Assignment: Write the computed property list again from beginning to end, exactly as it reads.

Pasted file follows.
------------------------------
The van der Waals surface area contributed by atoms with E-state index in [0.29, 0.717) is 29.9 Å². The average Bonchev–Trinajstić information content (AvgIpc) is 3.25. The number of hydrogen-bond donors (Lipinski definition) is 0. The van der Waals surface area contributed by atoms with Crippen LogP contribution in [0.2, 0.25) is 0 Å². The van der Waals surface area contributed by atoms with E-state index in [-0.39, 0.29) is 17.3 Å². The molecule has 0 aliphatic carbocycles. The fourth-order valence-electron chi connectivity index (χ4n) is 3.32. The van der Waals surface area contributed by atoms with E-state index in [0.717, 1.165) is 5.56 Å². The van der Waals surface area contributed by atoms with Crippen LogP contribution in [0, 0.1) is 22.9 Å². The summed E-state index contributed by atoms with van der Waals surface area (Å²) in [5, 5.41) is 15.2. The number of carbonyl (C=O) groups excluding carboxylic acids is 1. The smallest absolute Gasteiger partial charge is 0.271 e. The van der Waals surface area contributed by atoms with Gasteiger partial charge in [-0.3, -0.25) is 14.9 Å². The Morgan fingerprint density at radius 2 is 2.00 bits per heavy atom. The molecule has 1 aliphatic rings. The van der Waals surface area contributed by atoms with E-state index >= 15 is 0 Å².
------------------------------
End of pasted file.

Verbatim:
The van der Waals surface area contributed by atoms with E-state index in [0.29, 0.717) is 29.9 Å². The average Bonchev–Trinajstić information content (AvgIpc) is 3.25. The number of hydrogen-bond donors (Lipinski definition) is 0. The van der Waals surface area contributed by atoms with Crippen LogP contribution in [0.2, 0.25) is 0 Å². The van der Waals surface area contributed by atoms with E-state index in [-0.39, 0.29) is 17.3 Å². The molecule has 0 aliphatic carbocycles. The fourth-order valence-electron chi connectivity index (χ4n) is 3.32. The van der Waals surface area contributed by atoms with E-state index in [0.717, 1.165) is 5.56 Å². The van der Waals surface area contributed by atoms with Crippen LogP contribution in [0, 0.1) is 22.9 Å². The summed E-state index contributed by atoms with van der Waals surface area (Å²) in [5, 5.41) is 15.2. The number of carbonyl (C=O) groups excluding carboxylic acids is 1. The smallest absolute Gasteiger partial charge is 0.271 e. The van der Waals surface area contributed by atoms with Gasteiger partial charge in [-0.3, -0.25) is 14.9 Å². The Morgan fingerprint density at radius 2 is 2.00 bits per heavy atom. The molecule has 1 aliphatic rings. The van der Waals surface area contributed by atoms with E-state index >= 15 is 0 Å².